Hemp plants photographed at Holtkamp Greenhouses

More and more often over the past three or four years, you’ve seen those three letters cropping up: CBD. Perhaps you have a general understanding of the cannabis-derived chemical. Maybe you’ve sampled it in a tincture or a gummy or even a cocktail.

But then, closer to a year ago, you started hearing about a different hemp-related substance. Maybe you saw it in vape shops, in print and web advertisements or even at convenience stores — Delta-8. This substance, unlike CBD, has psychoactive effects. Or simply put, it gets you high. So how exactly is that legal?

First, the basics. Cannabidiol (CBD for short) and Delta-8 are both cannabinoids, or compounds derived from the cannabis plant. Marijuana and hemp are both types of cannabis. While marijuana remains an illegal Schedule I drug (more on that later), hemp cultivation is legal in Tennessee. As defined by the 2014 Farm Bill, which was updated in 2018, hemp contains no more than 0.3 percent Delta-9-tetrahydrocannabinol, or what’s commonly referred to as THC. Most of us know THC — another cannabinoid — as the compound in marijuana that gets you stoned.

“In states like Tennessee, the only thing that’s regulated in hemp — the ‘decaf’ version of cannabis in Tennessee — is the growing process,” says Joseph Fuson. He’s a partner at criminal defense and civil litigation firm Freeman & Fuson and the founder of Hemp Law Group, a firm that represents hemp growers and retail stores. “You’ve got to have a plant that is less than 0.3 percent THC. But once … you cut the plant down, there’s no more regulation in the state.”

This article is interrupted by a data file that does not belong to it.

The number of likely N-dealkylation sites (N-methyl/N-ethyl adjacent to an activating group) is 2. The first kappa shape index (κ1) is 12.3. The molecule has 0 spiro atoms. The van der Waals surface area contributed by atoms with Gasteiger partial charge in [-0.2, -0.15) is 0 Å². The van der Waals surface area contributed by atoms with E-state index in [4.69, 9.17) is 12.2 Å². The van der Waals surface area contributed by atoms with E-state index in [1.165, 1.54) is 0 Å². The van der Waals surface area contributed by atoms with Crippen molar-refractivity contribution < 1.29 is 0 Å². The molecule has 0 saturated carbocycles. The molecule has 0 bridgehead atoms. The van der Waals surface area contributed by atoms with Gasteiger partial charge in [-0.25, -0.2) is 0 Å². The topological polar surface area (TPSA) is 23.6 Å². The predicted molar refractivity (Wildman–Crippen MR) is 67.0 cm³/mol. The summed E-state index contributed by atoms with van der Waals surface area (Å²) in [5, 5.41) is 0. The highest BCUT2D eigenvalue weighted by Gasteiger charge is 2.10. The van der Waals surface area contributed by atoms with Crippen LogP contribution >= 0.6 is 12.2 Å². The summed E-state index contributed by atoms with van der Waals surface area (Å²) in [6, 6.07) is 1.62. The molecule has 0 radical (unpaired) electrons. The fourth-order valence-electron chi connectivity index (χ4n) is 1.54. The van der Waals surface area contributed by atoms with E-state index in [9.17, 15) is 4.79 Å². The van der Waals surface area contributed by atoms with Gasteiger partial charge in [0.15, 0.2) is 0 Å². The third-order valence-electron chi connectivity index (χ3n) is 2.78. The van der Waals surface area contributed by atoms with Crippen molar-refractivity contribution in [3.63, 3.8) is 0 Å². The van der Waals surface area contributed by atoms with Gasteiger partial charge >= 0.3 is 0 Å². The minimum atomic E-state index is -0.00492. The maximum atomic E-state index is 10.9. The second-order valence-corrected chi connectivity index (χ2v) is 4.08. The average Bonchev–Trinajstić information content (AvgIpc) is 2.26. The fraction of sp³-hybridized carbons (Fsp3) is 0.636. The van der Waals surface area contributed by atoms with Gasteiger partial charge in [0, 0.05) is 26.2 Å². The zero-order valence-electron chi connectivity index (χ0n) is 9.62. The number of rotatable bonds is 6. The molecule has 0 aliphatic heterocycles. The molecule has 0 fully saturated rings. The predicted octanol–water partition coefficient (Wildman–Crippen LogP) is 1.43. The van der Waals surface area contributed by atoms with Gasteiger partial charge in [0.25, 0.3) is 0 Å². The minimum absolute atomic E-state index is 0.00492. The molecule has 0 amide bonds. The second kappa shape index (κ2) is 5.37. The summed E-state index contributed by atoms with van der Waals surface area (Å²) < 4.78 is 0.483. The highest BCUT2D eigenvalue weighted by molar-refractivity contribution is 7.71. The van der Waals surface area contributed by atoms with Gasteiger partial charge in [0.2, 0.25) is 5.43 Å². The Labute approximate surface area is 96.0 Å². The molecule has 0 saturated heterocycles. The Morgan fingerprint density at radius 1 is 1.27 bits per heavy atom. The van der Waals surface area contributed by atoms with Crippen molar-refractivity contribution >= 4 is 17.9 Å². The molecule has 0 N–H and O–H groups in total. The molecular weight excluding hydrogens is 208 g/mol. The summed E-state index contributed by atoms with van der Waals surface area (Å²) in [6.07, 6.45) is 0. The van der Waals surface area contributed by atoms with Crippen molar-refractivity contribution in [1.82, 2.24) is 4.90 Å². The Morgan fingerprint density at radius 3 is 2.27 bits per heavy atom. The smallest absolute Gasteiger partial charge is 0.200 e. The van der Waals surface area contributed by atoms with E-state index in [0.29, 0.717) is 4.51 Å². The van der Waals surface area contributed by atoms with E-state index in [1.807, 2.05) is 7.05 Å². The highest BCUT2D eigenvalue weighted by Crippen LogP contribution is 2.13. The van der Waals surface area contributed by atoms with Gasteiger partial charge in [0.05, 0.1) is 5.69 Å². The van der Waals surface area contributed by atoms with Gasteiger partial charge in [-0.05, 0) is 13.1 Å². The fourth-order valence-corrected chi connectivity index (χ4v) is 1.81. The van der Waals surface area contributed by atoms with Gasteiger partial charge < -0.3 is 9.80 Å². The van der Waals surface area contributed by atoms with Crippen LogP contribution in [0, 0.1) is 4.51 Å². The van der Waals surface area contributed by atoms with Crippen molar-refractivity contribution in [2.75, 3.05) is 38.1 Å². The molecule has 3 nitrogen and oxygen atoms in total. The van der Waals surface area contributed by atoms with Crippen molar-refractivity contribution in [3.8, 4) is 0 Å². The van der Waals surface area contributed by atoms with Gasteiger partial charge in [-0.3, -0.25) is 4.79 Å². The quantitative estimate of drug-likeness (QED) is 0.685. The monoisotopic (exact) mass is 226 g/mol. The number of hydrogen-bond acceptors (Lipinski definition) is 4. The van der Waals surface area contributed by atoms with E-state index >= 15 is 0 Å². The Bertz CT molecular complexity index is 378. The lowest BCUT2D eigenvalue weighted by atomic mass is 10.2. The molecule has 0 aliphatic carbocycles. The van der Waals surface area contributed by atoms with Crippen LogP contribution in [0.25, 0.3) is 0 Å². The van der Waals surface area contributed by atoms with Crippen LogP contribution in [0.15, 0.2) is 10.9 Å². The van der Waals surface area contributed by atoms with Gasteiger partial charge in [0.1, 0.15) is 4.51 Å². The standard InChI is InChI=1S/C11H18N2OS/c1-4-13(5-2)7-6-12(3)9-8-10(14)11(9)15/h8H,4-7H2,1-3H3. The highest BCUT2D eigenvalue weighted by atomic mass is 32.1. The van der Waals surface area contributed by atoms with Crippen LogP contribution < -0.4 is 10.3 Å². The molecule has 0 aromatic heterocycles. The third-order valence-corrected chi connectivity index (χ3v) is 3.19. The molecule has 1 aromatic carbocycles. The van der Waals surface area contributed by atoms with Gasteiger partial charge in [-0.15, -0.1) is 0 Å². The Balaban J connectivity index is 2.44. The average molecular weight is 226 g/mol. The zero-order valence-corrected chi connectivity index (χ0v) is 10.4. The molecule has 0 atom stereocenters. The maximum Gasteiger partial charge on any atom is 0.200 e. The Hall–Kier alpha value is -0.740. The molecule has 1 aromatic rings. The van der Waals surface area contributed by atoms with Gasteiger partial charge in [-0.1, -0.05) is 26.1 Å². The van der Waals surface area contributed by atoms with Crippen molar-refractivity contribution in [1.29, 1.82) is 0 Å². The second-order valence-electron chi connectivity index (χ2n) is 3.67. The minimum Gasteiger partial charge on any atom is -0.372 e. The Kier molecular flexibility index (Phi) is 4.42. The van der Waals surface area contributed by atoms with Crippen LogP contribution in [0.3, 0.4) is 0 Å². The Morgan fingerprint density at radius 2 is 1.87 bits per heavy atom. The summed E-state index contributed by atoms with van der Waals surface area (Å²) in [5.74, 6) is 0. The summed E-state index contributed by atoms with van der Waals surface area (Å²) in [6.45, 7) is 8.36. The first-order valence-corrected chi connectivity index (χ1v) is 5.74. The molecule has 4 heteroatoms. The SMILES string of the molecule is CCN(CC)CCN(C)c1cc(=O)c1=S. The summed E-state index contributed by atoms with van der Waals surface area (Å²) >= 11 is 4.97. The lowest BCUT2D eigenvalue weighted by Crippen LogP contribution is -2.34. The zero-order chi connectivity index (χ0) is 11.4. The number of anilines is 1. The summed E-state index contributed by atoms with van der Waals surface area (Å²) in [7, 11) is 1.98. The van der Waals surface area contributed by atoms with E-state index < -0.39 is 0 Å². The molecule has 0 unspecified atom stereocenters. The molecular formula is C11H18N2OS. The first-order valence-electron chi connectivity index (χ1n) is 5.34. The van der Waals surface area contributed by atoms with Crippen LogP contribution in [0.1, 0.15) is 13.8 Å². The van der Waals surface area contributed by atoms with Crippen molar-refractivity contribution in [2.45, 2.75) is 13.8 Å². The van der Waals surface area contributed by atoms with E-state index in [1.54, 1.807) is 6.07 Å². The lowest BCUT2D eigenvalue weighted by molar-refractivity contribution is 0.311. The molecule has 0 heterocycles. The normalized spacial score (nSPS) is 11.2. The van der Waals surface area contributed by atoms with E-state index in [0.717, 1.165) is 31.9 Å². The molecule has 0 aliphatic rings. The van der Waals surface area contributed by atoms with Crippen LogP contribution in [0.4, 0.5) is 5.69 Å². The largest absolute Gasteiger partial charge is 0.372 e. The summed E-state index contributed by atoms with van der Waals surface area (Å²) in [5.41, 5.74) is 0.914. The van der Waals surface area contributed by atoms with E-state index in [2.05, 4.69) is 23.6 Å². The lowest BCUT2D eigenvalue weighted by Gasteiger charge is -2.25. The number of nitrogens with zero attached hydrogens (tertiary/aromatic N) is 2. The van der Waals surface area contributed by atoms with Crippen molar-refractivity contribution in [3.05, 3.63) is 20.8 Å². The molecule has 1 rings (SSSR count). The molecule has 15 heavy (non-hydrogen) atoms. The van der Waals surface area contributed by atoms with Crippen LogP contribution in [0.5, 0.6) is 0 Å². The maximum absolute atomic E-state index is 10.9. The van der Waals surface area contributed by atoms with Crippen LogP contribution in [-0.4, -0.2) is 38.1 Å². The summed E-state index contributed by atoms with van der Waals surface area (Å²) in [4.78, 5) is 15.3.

Dr. Greg Gerdeman is president of commodities exchange NASHCX and the chief scientist at CBD company Tennessee Farmaceuticals. He has a Ph.D. in pharmacology from Vanderbilt and a B.S. in biochemistry and molecular biology from Centre College. He’s studied the human brain’s relationship to cannabis for about 25 years, and says he “made some early discoveries in the science of how cannabis works, that we now call the endocannabinoid system.” As Gerdeman explains, by-products from legal hemp are themselves also legal.

“The Farm Bill legalized the growing of hemp and the hemp industry, and in the language of it, it stated that any extracts or isomers or derivatives thereof were also to be considered hemp,” says Gerdeman. “And this has created the opening where folks have said, ‘Well, if I take CBD and use a chemical reaction to derive another cannabinoid, it doesn’t matter what that cannabinoid is, or if that cannabinoid is an analog of Delta-9-THC — it’s fair game, because it came from hemp.’ ”

And that’s where Delta-8 comes in. Gerdeman gets a bit technical explaining the extraction process of the cannabinoid, but to oversimplify it: Chemists basically “cook CBD in an acid” to produce Delta-8. That’s why, unlike CBD, you can’t find Delta-8 in plant form — you can find it sprayed onto an herbal product so that it can be smoked like marijuana, but the herb itself does not contain the psychoactive compound.